The development chip 20 includes a flash memory 31 that tends to become larger in layout size than the mask ROM. Still, it has a smaller chip size than the target chip 15. Therefore, the multichip module 17 has the same package size and pin layout as the target chip 15. Mere replacement of the mask ROM 24 of the one-chip microcomputer 15 by the flash memory 31 hardly results in the packages being identically sized, and conventional software development by use of the development chip requires that the design of the control board 13 be changed.
During software development, the CPU 21 of the development chip 20 fetches instructions from the flash memory 31 in the same chip to execute them. Therefore, without a decrease in program execution speed, operation can be verified in the state in which the same access speed as the operation of the one-chip microcomputer 15 in the air conditioner for the vehicle 11 is maintained.
The CPU 21 of the development chip 20 can also verify the operation of the motor control circuit 16 that cannot be manufactured by a CMOS process because of constraints on current capacity and the like, over serial communication, using the motor control circuit 16 in the target chip 15. Also in the case where the one-chip microcomputer 15 operates in the air conditioner 11 for a vehicle, since the motor control circuit 16 is actuated over internal serial communication, the timing of access to the motor control circuit 16 can be made identical with that during program development. The motor control circuit 16 is a function circuit that is not subjected to severe constraints on execution speed and is permitted for some delay in motor driving after instruction execution by the CPU 21.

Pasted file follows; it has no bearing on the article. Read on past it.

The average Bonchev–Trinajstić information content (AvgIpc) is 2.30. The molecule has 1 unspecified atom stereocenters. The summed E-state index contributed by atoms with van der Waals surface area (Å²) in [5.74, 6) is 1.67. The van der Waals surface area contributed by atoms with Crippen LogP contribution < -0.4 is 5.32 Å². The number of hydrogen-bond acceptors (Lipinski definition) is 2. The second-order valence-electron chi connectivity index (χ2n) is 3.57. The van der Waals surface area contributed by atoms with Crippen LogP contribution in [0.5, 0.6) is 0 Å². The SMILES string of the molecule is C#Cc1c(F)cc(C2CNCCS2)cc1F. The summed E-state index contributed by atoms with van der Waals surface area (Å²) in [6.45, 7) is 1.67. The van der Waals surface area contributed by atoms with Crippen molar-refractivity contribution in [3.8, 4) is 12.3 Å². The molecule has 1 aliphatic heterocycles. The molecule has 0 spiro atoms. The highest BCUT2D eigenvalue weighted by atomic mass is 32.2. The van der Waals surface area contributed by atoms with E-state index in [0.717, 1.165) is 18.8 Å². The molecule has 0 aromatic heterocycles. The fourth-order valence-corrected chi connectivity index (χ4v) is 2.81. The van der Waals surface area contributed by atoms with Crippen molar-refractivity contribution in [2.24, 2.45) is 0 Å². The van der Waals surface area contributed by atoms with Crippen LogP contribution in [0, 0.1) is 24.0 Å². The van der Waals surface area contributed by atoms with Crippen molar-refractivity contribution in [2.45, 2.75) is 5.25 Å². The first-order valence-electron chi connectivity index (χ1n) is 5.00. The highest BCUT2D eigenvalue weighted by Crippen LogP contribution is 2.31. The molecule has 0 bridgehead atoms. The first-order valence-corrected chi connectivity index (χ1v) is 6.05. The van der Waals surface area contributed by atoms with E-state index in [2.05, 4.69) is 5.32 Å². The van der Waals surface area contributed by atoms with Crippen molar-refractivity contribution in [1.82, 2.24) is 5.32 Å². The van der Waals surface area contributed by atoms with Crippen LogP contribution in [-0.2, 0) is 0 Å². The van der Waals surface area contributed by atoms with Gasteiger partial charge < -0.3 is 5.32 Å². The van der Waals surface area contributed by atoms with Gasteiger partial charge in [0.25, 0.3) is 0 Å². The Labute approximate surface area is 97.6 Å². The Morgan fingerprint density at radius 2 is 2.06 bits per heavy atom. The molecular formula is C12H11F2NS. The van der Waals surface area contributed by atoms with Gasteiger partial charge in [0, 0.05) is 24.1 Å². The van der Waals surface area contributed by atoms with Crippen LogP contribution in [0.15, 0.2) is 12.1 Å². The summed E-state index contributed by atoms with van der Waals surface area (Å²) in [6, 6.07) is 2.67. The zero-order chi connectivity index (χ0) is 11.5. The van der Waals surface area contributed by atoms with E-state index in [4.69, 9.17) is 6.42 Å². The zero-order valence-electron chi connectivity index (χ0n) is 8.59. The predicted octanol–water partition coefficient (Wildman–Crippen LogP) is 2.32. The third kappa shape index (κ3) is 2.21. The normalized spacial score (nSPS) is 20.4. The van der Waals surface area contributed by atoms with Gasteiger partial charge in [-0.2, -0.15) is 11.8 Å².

Since the development chip 20 incorporates the JTAG circuit 28 conforming to the IEEE 1149.1 communication protocol, it can use relevant functions during software development. Since the one-chip microcomputer 15 also incorporates the JTAG circuit 28, if the switching circuit 29 is switched to the external terminal side and an IC tester is connected to the external terminal, an internal test can be run on the one-chip microcomputer 15.
As another embodiment, a clock facility of serial communication is halted by resetting the development chip, and a clock frequency of serial communication is detected to be below a prescribed value by a CR oscillator incorporated in the target chip. By this construction, reset control of the development chip can be synchronized to the target chip without adding terminals.
The present invention is not limited to the above description and the embodiments shown in the drawings, and may be modified or expanded as described below.
Although the target chip 15 and the development chip 20 are provided with the JTAG circuit 28 and use their TAPs as second serial communication means, the JTAG circuit 28 need not necessarily be provided and a special serial interface may be provided.
The target chip 15 and the development chip 20 are not limited to those described above and may be manufactured by an identical manufacturing process.
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|Citing Patent||Filing date||Publication date||Applicant||Title|
|US7890737||May 29, 2008||Feb 15, 2011||Denso Corporation||Microcomputer and functional evaluation chip|
|US20090009211 *||May 29, 2008||Jan 8, 2009||Denso Corporation||Microcomputer and functional evaluation chip|
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|U.S. Classification||703/28, 714/E11.168, 712/39, 714/733, 702/117, 714/28, 714/31, 712/35, 702/118, 714/726, 714/734, 714/727, 714/34, 712/40|
|International Classification||G06F15/78, G01R31/28, G06F11/00, G01R31/00, G06F11/22, G06F9/455, G01R27/28, G06F11/28, G01R31/14, G06F9/44, G06F11/26, G06F15/00, G06F15/76|
|Dec 2, 2004||AS||Assignment|
Owner name: DENSO CORPORATION, JAPAN
Free format text: ASSIGNMENT OF ASSIGNORS INTEREST;ASSIGNORS:YAMADA, KENJI;ISHIHARA, HIDEAKI;SUZUKI, KYOUICHI;AND OTHERS;REEL/FRAME:016049/0655
Effective date: 20041124
|Sep 22, 2011||FPAY||Fee payment|
Year of fee payment: 4
|Apr 15, 2016||REMI||Maintenance fee reminder mailed|
|Sep 2, 2016||LAPS||Lapse for failure to pay maintenance fees|
|Oct 25, 2016||FP||Expired due to failure to pay maintenance fee|
Effective date: 20160902